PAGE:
Yesterday, my youngest brother Eri turned twenty-seven (Happy Birthday again, bro!). He was the fourth baby my mother gave birth to in a five-year span. I’d been pissed before about all that had happened with us regarding my mother, my stupid (ex)-stepfather, our poverty and being on welfare, and the whole Hebrew-Israelite thing. But now, along with Eri’s birth, came with it an elderly trespasser at 616, courtesy of the fifty-four-inch waist — and waste — of an idiot Maurice.
You see, my stupid stepfather invited his Hebrew-Israelite matriarch “Balkis Makeda” to stay with us. The woman claimed to be a reincarnated Balkis Makeda (Queen of Sheba and wife of King Solomon of the ancient Israelites), and was the catalyst in Maurice’s Hebrew-Israelite conversion during his separation from Mom between October ’80 and April ’81.
Because of Maurice — um, excuse me, Judah ben Israel — and our fearless leader “Balkis Makeda,” we followed a number of un-Torah-like practices. This included the requirement that we all were to believe that she was the reincarnation of the Queen of Sheba, living among us in the twentieth century as an average person and showing us the way to Yahweh and ultimate truth.
We stopped using Ivory Soap at home because our leader had a dream once about rats gnawing on a bar of it. Baby Maurice couldn’t use a soap that’s 99.44 percent pure because of Makeda’s dream, and we switched to Zest. (The real reason, I think, was because the soap was white — like Whites ethnically — and considered the opposite of pure by many in the Hebrew-Israelite community).We weren’t allowed to use the word “Hello” when greeting someone in person or when answering the telephone. Maurice explained that “Hello’s got the word Hell in it, you know, Hell-low!” We’d somehow be committing someone to eternal damnation with a universal English greeting.
Now in her seventies and in declining health, the geezer was moved in before Mom could seriously object. What a situation! Six kids, including me, plus Mom, Maurice, and an old woman living together in a 1,200-square-foot, two-bedroom, one-bathroom apartment. We now needed to behave like good little Hebrew-Israelites with this woman in our house, so as to not embarrass my stepfather. Yeah, right!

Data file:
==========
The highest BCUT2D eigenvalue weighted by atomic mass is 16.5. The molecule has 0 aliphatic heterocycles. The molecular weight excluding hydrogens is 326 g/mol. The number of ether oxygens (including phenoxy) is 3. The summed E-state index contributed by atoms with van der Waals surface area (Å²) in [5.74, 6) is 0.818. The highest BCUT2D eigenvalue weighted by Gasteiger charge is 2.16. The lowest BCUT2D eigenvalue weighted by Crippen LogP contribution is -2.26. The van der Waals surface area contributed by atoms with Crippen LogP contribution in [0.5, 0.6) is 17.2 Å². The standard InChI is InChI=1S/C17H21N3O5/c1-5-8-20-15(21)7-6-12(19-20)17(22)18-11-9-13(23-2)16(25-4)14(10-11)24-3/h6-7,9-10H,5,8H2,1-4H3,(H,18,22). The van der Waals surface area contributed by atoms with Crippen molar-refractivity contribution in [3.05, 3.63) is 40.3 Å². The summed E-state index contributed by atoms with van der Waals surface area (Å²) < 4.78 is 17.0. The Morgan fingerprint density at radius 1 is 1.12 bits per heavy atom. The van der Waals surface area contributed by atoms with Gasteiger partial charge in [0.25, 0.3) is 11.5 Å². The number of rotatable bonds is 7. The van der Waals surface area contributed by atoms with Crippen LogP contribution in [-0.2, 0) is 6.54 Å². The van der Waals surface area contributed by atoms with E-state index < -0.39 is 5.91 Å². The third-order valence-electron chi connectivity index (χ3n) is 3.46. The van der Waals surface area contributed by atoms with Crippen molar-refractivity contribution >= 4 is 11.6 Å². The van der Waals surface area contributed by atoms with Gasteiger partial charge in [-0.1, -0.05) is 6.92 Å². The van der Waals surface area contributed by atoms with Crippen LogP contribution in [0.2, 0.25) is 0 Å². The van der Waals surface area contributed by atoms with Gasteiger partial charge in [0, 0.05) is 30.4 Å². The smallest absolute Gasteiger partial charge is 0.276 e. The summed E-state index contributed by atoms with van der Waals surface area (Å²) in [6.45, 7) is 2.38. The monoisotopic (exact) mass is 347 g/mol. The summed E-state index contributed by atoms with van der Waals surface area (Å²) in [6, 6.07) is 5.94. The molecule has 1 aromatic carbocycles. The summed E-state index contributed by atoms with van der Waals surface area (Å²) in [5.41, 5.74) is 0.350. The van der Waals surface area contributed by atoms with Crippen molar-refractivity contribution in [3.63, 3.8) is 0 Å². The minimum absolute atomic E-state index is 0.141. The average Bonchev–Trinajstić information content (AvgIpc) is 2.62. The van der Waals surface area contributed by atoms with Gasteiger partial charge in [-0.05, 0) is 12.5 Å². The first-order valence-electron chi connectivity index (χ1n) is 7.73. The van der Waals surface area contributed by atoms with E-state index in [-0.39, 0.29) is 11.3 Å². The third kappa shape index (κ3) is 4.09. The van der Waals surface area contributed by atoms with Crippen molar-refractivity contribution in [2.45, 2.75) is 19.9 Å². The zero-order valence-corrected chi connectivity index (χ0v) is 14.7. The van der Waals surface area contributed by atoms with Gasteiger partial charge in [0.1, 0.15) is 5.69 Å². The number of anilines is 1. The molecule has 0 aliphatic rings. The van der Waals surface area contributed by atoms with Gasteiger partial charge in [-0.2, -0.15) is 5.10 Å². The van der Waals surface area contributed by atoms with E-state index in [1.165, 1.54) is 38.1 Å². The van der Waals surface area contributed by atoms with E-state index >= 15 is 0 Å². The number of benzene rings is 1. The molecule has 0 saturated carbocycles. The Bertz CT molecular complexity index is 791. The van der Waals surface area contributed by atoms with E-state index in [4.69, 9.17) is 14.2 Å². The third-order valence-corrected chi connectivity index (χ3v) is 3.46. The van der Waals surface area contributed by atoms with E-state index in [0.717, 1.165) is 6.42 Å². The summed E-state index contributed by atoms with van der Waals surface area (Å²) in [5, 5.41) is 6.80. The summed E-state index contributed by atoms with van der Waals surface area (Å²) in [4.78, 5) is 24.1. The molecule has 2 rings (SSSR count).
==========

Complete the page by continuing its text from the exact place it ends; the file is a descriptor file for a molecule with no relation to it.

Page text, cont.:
One of the other rules of our absurdly orthodox practice was that Mom couldn’t cook or do any familial tasks for the next three months. She was “unclean” because she’d just given birth to Eri. This might’ve made sense in the deserts of ancient Canaan, with no antibiotics and drugs to deal with unclean issues of blood and other bodily fluids. It didn’t now. Plus I didn’t remember Mom not cooking for three months after Yiscoc and Sarai were born. This was suck-up time, plain and simple.
Maurice made what was an abyss of bad even worse by cooking dinner for three days. Three straight nights of over-boiled and under-ripened cabbage drenched in its own juices and seasoned to high heaven with red and black pepper. My stepfather could’ve been the founder of a new weight-loss diet. Mom, of course, asked me to take over her cooking duties, which I did for the next six weeks (see my “Top Cook” post from May ’09).
The woman couldn’t stand us, and especially couldn’t stand me. She probably sensed how much I couldn’t
A child in the Black Hebrews community, in Dimona, Israel, September 5, 2005. Source: Dror Eiger, http://flickr.com/photos/95465714@N00/41252116. In public domain, as file is licensed under the Creative Commons Attribution-Share Alike 2.0 Generic license.
stand her and her idiotic notions of Judaism, even with the context of being a Hebrew-Israelite. All I knew was that when I cut through all of the words and nuggets of truth, ritual and superstition, that “Makeda” was full of crap, and had fostered the conversion of my stupid stepfather, the only person I knew who was even more full of crap than her. I was already a Christian in the closet by then. Now I faced the prospect of revealing my spiritual conversion in the middle of such a grand mess. But I knew I had little other choice.
Within weeks of “coming out” to Mom, Maurice and my classmates at Mount Vernon High School (see my post “Kufi Emancipation Day” from September ’09 for more), the older woman moved out, under pressure from Mom. Both, ironically, were under pressure from me, as I threatened to move out myself. She died in Section 8 housing on Mount Vernon’s South Side in February ’85. I dare say that she wasn’t the reincarnated Makeda. For the only one who could’ve learned a lesson from a lifetime of poverty and cult-like rituals would’ve been her, not us.